As home-owners are installing insulation for their pipes and windows for winter, the Abilene Public Works Department has its own water and pipes ready for the freezing temperatures ahead. 

For the city, Lon Schrader, director of public works, said preparing for the winter is “an ongoing process.”

Aside from pipes, another concern is water meters freezing. Though not unusual, Schrader said the city the 2020-2021 winter caused a “considerable” number to freeze. As Schrader and others could attest to, he said, last winter was abnormally colder, which is probably why a high number of them froze. 

“If you have a meter barrel or meter pit that has a little break in it or little hole in the side of it,” Schrader said. “I’ve seen times when the wind is cold enough with that hole there. It’s like having a crack in your foundation.”

Schrader said his team made sure the meters are better insulated for this winter. Certain vendors sell insulation foam disks made specifically meters that public works employees stick into the meters. Residents can insulate their meters on their own if they want.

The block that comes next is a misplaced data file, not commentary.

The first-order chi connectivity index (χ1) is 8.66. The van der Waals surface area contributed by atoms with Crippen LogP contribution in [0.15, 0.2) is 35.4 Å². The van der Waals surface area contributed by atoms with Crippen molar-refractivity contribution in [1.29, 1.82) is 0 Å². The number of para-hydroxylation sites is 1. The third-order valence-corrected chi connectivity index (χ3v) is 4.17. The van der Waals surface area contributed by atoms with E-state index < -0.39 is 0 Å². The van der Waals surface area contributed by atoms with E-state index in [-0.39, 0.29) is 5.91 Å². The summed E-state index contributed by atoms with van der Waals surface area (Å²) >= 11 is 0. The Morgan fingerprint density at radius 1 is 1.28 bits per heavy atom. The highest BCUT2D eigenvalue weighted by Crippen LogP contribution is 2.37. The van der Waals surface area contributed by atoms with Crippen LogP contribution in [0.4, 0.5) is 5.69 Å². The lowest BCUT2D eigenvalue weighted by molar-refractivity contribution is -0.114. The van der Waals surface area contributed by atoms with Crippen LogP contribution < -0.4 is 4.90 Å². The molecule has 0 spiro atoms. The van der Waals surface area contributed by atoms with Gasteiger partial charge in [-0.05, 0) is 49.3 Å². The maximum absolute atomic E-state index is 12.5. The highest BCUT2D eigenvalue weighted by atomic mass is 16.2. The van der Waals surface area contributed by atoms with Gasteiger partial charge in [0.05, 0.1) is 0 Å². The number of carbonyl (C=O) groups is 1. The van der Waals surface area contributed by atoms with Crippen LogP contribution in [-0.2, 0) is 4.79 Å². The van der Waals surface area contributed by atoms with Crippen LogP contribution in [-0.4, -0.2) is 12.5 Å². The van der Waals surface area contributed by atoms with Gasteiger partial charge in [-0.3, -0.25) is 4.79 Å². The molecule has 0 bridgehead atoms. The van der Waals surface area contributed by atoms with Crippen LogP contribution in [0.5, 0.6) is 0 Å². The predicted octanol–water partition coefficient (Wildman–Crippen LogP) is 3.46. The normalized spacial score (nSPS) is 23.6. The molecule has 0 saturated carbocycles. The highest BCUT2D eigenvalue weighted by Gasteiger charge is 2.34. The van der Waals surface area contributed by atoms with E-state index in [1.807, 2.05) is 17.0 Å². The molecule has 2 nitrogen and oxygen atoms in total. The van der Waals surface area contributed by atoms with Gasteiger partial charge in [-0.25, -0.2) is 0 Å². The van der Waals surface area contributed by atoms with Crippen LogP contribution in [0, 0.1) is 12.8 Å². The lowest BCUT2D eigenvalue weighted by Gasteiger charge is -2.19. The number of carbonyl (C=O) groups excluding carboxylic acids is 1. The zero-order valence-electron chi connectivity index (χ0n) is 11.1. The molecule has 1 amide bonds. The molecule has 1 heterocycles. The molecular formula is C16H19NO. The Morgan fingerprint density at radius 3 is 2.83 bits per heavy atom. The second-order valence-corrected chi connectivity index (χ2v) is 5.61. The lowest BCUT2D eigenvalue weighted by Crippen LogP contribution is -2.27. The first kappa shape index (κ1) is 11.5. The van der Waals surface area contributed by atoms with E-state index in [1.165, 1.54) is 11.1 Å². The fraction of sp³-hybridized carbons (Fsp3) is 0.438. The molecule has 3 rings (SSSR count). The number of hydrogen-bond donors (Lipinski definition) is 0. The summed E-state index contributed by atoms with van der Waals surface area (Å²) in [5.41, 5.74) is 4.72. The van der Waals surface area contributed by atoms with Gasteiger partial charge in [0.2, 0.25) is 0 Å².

For the mainline water pipes, Schrader said there are a few problems public works has to look out for before winter comes. 

First is the ground shifting. 

“When it gets super cold, the ground shifts. In the heat of summer, the ground cracks. Everyone’s aware of those cracks in the ground,” Schrader said. “Those cracks in the ground are a problem for us because as the ground dries out and cracks, it shifts. When the ground shifts, that’s what breaks water mains.”   

Exposed pipes are also an issue. Underground, the pipes do not freeze during winter usually. This is because they sit far enough underground not to — about three to four feet, Schrader said. When exposed, however, the pipes will freeze. Schrader said they had to cover up an exposed pipe this year with a mainline exposure near First Street by Mud Creek.  

Last winter, part of the waterline froze because erosion had gradually been removing the ground above and the unusually cold temperature.

“I’ve been here forty years, and I can honestly only remember two times water main freezing,” Schrader said.

Abilene’s Water Treatment Plant and Wastewater Treatment Plant prepare for winter “pretty much all the time” as well, Schrader said. Before winter though, they do need to complete “special arrangements” such as ensuring heaters and lift stations for waste water are working.


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